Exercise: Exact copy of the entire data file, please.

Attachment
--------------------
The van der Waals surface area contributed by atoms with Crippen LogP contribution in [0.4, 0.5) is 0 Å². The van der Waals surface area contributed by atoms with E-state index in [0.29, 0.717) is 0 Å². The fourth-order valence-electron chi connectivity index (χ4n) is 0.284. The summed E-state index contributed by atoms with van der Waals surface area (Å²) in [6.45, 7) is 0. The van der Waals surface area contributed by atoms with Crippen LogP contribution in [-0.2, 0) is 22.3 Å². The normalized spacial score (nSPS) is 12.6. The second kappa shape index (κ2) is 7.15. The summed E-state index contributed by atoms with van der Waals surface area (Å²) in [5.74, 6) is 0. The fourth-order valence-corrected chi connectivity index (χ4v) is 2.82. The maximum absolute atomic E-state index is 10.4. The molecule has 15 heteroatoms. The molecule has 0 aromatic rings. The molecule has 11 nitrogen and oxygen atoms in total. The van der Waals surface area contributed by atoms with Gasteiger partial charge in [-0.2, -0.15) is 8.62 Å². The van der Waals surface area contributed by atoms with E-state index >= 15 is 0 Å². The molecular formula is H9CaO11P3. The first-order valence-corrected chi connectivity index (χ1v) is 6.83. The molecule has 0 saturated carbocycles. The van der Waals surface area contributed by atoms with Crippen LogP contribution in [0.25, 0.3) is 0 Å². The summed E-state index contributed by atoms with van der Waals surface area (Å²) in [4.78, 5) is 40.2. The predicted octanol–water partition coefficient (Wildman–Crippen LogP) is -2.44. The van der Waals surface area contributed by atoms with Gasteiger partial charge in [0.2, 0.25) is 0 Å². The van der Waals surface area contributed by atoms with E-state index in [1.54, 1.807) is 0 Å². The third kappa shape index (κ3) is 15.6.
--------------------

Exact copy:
The van der Waals surface area contributed by atoms with Crippen LogP contribution in [0.4, 0.5) is 0 Å². The van der Waals surface area contributed by atoms with E-state index in [0.29, 0.717) is 0 Å². The fourth-order valence-electron chi connectivity index (χ4n) is 0.284. The summed E-state index contributed by atoms with van der Waals surface area (Å²) in [6.45, 7) is 0. The van der Waals surface area contributed by atoms with Crippen LogP contribution in [-0.2, 0) is 22.3 Å². The normalized spacial score (nSPS) is 12.6. The second kappa shape index (κ2) is 7.15. The summed E-state index contributed by atoms with van der Waals surface area (Å²) in [5.74, 6) is 0. The fourth-order valence-corrected chi connectivity index (χ4v) is 2.82. The maximum absolute atomic E-state index is 10.4. The molecule has 15 heteroatoms. The molecule has 0 aromatic rings. The molecule has 11 nitrogen and oxygen atoms in total. The van der Waals surface area contributed by atoms with Gasteiger partial charge in [-0.2, -0.15) is 8.62 Å². The van der Waals surface area contributed by atoms with E-state index >= 15 is 0 Å². The molecular formula is H9CaO11P3. The first-order valence-corrected chi connectivity index (χ1v) is 6.83. The molecule has 0 saturated carbocycles. The van der Waals surface area contributed by atoms with Crippen LogP contribution in [0.25, 0.3) is 0 Å². The summed E-state index contributed by atoms with van der Waals surface area (Å²) in [4.78, 5) is 40.2. The predicted octanol–water partition coefficient (Wildman–Crippen LogP) is -2.44. The van der Waals surface area contributed by atoms with Gasteiger partial charge in [0.2, 0.25) is 0 Å². The van der Waals surface area contributed by atoms with E-state index in [1.54, 1.807) is 0 Å². The third kappa shape index (κ3) is 15.6.